EXACTLY THE SAME is true (or not true) of a relational database. If my Pick engine can't assume that a write has succeeded, nor can your relational engine. If your relational engine can force the issue, so can my Pick engine.
ACID is nothing to do with relational. A relational app has to deal with the database returning a status of "unable to save data" - so does a Pick app.
A relational database has to make sure that when it tells the app that the data has been saved to disk, it really has. A Pick database, likewise.
And you completely miss my major point about speed. Let's say I am writing that invoice. First of all, when I read the client info, chances are it is a *single* disk access. In a relational database it is probably several reads scattered across multiple rows and tables. Then when I write the invoice, it is a SINGLE write to the invoice table. Done! Then I need to update the sales ledger and the client outstanding. I've already read the client info - that's cached - ONE write to the client table and the client outstanding is done. One read and write to the sales ledger and that is done.
Obviously those three writes need to be wrapped in a transaction to enforce ACID, but that would be true of relational. The difference between Pick and relational is that in relational that could easily be twenty or thirty writes. That's a LOT of i/o. And if your ACID is doing a sync, to ensure it's all flushed to disk, that's a LOT of overhead my Pick database doesn't have. Now add in all your integrity checks - that make sure your invoice has a matching delivery address, invoice address, line items, etc. That aren't needed in Pick because the invoice is one atom, not plastered across multiple tables ...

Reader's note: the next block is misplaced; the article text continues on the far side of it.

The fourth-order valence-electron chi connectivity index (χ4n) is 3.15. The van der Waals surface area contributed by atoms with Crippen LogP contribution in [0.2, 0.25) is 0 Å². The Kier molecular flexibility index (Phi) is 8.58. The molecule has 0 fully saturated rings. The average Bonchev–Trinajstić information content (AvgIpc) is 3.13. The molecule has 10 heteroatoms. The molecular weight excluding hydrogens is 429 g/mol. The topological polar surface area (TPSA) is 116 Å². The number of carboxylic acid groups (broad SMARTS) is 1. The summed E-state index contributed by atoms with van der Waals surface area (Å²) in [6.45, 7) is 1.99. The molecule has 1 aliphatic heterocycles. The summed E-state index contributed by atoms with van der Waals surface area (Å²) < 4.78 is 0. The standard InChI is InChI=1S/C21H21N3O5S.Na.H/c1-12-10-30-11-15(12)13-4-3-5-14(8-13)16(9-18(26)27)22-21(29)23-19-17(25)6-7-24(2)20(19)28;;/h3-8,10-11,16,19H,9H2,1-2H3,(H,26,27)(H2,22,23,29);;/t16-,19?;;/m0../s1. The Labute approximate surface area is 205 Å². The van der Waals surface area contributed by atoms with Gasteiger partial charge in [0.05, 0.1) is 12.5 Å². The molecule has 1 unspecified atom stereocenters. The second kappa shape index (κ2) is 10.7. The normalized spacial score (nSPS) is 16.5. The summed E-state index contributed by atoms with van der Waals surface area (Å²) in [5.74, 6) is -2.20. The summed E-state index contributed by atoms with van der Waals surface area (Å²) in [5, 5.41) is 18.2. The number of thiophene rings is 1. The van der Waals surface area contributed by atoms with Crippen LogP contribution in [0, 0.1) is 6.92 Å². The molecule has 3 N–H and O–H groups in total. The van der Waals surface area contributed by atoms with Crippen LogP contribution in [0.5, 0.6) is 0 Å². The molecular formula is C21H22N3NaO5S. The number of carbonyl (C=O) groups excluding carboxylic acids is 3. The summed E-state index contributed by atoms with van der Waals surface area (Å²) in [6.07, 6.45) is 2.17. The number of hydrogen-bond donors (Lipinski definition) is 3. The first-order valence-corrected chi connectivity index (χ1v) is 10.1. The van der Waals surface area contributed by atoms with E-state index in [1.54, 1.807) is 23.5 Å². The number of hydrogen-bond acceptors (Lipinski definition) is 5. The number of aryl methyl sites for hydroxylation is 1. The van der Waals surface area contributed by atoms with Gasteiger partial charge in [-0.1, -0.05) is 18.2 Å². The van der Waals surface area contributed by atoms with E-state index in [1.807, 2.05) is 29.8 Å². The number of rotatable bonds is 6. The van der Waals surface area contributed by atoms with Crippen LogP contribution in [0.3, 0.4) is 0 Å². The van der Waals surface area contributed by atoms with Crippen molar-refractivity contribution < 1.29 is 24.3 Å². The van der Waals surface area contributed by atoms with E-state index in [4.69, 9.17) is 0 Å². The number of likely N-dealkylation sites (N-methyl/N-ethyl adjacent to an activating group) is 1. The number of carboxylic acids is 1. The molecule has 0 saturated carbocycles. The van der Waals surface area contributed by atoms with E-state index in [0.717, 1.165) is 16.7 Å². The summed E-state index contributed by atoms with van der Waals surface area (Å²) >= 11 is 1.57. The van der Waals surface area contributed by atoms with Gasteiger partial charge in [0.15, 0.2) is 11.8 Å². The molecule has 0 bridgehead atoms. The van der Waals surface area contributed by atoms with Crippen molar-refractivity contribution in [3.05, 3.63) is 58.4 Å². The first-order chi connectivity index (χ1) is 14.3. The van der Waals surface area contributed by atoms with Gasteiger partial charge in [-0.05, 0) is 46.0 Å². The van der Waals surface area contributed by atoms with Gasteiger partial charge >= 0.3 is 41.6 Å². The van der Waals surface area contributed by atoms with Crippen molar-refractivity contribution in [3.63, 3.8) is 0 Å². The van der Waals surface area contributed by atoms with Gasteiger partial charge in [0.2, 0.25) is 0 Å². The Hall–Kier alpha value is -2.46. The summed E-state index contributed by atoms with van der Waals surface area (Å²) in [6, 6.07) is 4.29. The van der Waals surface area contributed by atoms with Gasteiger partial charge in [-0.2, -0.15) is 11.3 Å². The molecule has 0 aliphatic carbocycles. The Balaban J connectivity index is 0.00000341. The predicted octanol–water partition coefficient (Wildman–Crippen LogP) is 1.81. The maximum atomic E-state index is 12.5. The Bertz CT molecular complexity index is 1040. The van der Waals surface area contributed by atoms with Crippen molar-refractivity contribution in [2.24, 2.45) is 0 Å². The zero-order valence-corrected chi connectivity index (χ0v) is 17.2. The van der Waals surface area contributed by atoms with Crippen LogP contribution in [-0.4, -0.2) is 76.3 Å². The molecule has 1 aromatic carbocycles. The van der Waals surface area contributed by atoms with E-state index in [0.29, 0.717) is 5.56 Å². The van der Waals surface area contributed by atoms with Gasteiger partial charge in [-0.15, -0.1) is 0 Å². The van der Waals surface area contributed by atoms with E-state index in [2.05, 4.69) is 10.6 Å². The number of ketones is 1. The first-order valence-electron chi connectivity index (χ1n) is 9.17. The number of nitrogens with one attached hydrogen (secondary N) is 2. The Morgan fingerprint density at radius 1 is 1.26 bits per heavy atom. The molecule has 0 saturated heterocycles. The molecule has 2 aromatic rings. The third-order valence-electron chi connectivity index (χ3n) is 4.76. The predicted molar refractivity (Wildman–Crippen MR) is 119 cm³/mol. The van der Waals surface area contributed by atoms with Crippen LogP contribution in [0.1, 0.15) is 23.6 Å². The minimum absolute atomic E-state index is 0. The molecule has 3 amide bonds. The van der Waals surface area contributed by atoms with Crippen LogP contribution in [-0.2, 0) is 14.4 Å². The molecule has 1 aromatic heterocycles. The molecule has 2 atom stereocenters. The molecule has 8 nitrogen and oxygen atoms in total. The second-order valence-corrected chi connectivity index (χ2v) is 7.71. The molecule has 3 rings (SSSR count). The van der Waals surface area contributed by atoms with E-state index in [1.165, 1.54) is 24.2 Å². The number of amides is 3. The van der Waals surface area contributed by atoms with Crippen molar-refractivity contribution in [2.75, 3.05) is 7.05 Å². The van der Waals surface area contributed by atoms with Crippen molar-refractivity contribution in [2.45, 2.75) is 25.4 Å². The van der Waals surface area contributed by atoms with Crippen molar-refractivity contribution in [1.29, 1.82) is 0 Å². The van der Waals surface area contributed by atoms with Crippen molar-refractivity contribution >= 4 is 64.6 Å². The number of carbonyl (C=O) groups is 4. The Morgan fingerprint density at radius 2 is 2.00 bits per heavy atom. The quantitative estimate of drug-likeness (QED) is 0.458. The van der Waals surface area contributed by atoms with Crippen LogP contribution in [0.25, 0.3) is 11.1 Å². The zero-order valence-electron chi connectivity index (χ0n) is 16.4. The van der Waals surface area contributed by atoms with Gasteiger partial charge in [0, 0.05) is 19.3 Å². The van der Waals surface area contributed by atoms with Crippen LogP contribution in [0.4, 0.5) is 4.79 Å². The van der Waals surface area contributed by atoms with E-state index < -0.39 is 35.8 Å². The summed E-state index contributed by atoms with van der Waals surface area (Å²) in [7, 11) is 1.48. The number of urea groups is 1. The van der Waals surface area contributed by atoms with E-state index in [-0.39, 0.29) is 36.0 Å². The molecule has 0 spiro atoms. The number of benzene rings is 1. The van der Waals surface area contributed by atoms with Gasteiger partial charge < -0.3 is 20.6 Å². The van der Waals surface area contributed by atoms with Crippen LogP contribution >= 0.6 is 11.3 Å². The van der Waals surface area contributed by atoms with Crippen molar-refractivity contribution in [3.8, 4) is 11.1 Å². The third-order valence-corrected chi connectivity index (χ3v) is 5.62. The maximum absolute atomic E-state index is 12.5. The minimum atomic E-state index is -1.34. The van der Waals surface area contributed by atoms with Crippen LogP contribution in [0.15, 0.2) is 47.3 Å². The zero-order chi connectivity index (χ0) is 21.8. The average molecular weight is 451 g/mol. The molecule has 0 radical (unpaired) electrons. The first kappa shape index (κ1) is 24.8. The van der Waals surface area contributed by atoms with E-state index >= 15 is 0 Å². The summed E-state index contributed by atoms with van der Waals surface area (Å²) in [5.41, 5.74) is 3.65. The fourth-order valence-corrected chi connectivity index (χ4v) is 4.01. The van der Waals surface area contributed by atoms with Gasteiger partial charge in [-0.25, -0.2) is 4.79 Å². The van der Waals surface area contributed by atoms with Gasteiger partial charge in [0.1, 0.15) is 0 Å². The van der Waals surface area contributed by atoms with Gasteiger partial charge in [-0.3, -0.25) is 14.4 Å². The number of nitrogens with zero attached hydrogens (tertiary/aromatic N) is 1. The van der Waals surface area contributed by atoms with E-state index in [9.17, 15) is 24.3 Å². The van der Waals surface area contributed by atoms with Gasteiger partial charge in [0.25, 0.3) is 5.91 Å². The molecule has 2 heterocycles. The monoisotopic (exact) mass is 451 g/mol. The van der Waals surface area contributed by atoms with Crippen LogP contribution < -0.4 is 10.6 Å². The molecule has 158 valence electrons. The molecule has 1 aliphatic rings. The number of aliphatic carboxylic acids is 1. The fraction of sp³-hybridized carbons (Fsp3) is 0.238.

Where Pick scores massively, as I keep trying to hammer home, is at the (*expensive*!!!) interface between the database engine and the disk, there is FAR LESS TRAFFIC. So Pick is a lot faster. As the Pick FAQ put it - "other databases optimise the easy task of finding data in ram. Pick optimises the difficult task of getting it into ram in the first place". Where relational typically passes *many* writes to the OS, Pick passes a single ATOMIC write.
To drift the topic a bit, do you know why Linux tends to panic rather than fix things? Because, like a true engineer, Linus assumes that - when things go wrong - the code to handle any problems is likely to be buggy and untested, so it's far better to fail noisily and let the user handle the mess, than try to fix it automatically and fail. Yes, that's a judgement call, but a good one. Relational tends to try to enforce perfection. Getting that last ten percent can be VERY expensive. More than expensive enough to be totally counter-productive.
If I was writing a new Pick app I would be more concerned about the integrity of the objects - such as the invoice and information provided by the customer - that they were saved. And that's a single write to disk.
Stitching the customer order into the accounts and shipping can come later. And if it screws up I can use transactions to roll back, or run an integrity check to complete the failed commit. (In actual fact, I used exactly this technique - for a different reason - in an accounting app I wrote many moons ago.)
At the end of the day, Murphy WILL strike. And if you rely on ACID in your database to save you it won't. If, instead, you rely on phased, replayable commits, you're laughing. My database will be vulnerable to a crash while the rep is on the phone to the customer. Once the rep has hit "save order" and that has succeeded, all I'd be afraid of is losing the disk - the order can be committed to fulfilment and accounts as and when.
WHEN Murphy strikes and ACID fails, how easily could you run an integrity check on your database and fix it? In Pick, it's both EASY and FAST. Pretty much all the systems I've worked with do it as a matter of course as an overnight job.